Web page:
Lviv’s Ancient Wells and Fountains

Wells and fountains were both a practical and aesthetic part of Lviv’s landscape. Records and photographs reveal that there were indeed many of them all around the city, especially near churches and monasteries. In time, with the advent of new infrastructures, these once vital water access points became obsolete, and […]

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Lost in a Sea of Cobblestones: Lviv’s Historical Manhole Covers & Storm Drains

To find traces of Lviv’s prewar past, one must not forget to look down from time to time. Indeed, below our feet are hiding hundreds of manhole and utility covers, which have been serving the city’s infrastructure since before the war. These Austrian- and Polish-era cast iron plates cover buried […]

‘Only in Lviv’: How One Song Became the Anthem for a Nation

By Juliette Bretan ‘Where else do people feel as good as here? Only in Lviv! Where else they lull you to sleep and wake you up with a song? Only in Lviv!’ (‘Tylko We Lwowie’, 1939) In the region straddling the border between Poland and Ukraine, there is a single […]

Leopold Von Sacher-Masoch & His Galician Experience

By Chris Wilkinson On Serbska Street, just off Rynok Square in the heart of the Old Town, is a statue of Leopold von Sacher-Masoch, the man whose surname gave rise to the term masochism. Sacher-Masoch spent the first twelve years of his life in Lemberg (Lviv’s German name at the […]

The Eastern Fair in Lviv: Art Deco Posters

The Eastern Fair The Eastern Fair (Targi Wschodnie in Polish) was a major trade fair in interwar Poland. It was established in 1921 in Lwów (today Lviv), after the end of the Polish-Soviet War, which redrew the Polish-Soviet border and incorporated Galicia into the Second Polish Republic. The aim of […]

Vanished World: Galicia’s Lost Synagogues

Galicia was once home to a large Jewish population. Before the war, Jews were the third most numerous ethnic group in the region, after Poles and Ukrainians, and all Galician cities and towns had vibrant Jewish communities. Much of this heritage was destroyed during the war and most of what […]

Lviv’s Underground River: The Poltva

By Chris Wilkinson The old city center of Lviv seems to have it all. Medieval  and Baroque architectural wonders, a magnificent Neo-Renaissance opera house, cobblestone streets, fashionable coffee houses and eye popping, colorful buildings. This ensemble was deemed worthy of UNESCO World Heritage Site status. The cliché that you have […]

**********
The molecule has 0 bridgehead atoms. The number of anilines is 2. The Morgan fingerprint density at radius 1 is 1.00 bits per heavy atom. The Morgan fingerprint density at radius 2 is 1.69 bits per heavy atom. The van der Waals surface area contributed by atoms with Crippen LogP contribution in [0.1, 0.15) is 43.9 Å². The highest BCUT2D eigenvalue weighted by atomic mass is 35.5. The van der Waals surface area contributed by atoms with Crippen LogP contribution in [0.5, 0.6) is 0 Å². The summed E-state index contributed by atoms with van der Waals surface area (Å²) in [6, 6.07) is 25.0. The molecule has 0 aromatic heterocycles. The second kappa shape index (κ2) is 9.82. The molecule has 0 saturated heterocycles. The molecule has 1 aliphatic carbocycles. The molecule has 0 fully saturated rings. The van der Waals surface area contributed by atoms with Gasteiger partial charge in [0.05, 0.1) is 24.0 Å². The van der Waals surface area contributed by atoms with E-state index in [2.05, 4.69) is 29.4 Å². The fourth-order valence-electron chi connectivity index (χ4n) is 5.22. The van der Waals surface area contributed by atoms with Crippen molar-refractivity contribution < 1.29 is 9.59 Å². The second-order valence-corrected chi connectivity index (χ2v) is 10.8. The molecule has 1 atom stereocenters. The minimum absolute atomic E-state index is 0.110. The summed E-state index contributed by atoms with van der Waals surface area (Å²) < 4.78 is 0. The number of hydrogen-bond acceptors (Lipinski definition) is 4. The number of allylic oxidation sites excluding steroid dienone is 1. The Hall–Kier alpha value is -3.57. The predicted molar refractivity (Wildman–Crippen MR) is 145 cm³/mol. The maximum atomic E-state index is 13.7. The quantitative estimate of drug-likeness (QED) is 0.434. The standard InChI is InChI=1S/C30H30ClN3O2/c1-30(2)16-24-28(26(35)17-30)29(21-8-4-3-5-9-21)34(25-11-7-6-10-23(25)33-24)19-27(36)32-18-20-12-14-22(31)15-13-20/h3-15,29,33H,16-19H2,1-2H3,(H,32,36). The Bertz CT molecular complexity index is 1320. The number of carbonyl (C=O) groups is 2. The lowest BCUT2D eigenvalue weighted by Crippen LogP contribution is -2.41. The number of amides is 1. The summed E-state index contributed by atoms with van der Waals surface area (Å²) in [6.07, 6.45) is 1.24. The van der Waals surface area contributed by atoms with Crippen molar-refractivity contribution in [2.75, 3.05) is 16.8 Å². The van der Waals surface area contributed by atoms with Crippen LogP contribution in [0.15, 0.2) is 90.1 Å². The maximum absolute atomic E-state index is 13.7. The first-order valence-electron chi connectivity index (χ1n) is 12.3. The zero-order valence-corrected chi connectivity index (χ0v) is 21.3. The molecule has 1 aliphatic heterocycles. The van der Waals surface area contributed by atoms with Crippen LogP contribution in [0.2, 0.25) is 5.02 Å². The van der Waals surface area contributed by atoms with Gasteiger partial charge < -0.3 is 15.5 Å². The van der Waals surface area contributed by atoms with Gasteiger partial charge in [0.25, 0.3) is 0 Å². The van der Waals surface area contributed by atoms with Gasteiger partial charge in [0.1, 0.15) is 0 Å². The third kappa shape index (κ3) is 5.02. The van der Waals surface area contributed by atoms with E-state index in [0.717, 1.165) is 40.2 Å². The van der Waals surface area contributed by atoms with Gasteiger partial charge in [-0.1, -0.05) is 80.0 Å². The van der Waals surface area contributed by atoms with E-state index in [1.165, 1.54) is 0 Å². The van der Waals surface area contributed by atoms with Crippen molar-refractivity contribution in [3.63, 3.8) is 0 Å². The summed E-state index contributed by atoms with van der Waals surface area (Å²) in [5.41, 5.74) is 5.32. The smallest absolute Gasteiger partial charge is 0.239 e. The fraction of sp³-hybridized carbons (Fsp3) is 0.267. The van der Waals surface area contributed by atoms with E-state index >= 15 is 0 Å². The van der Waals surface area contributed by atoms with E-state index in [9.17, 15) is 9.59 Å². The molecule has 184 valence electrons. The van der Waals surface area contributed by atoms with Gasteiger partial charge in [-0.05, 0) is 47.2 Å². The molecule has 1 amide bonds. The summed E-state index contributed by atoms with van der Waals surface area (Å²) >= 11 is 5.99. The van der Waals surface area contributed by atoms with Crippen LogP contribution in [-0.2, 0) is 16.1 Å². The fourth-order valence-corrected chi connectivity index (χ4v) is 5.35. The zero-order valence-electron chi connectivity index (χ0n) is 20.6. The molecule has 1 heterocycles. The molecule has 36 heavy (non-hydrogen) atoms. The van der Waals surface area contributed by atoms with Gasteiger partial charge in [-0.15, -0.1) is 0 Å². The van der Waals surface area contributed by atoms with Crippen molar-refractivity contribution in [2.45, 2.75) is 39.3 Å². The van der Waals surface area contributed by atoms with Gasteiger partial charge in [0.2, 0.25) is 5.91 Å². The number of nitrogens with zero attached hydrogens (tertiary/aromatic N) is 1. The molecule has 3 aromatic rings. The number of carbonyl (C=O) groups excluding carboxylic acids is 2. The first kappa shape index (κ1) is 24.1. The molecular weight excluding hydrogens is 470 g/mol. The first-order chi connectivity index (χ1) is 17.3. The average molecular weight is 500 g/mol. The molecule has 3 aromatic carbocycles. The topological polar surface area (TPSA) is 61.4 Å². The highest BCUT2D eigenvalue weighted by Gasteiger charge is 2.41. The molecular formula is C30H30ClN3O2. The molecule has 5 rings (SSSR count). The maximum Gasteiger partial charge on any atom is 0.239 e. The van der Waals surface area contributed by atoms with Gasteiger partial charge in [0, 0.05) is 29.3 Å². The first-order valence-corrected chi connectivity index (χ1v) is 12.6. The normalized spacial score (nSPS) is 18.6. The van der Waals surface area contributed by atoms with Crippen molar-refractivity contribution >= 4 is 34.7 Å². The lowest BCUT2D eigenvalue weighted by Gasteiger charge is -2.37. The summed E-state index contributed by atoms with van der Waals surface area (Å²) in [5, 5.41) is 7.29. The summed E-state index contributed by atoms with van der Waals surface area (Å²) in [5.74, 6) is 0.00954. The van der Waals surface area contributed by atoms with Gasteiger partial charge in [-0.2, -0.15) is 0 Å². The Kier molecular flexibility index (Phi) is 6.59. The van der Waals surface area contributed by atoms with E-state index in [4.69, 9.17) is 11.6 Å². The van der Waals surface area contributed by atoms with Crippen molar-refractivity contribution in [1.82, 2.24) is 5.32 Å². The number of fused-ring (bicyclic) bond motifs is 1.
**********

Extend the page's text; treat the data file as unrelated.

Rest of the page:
Lviv’s First Centralized Fire Station

The fire service of the city of Lviv was organized on January 4, 1849, on the initiative of Mayor Karl Göpflingen-Bergendorf, and is one of the oldest organized fire brigade structures on the territory of present-day Ukraine. In the last quarter of the nineteenth century, to further improve the city’s […]

Medieval Signage in Lviv

Medieval ads and signs have survived in and around Lviv’s Rynok Square. These are metal signs or stone carvings located above entrance ways. The emblems marked the locations of guilds, workshops, stores, taverns, etc. Signage during this era used symbols since the general populace was illiterate. Entrances to taverns were […]

Obsession: Antoni Schneider & His Encyclopedia of Expertise on Galicia

By Chris Wilkinson A good argument could be made that obsession is little more than ambition taken to extremes, ambition to do something way beyond what has ever been done before. Obsessions by their very nature are all consuming. Thus obsessives find their lives for better or worse (usually worse) […]

Love as Another Form of Insanity: Dueling for Romance in 19th-Century Lviv

By Chris Wilkinson In the popular imagination, a classic nineteenth-century duel consists of two men standing back to back. They begin stepping away from one another, fifteen slow, but steady paces, suddenly they turn to fire their pistols. The first shooter has a near miss. A cold, terrifying fear descends […]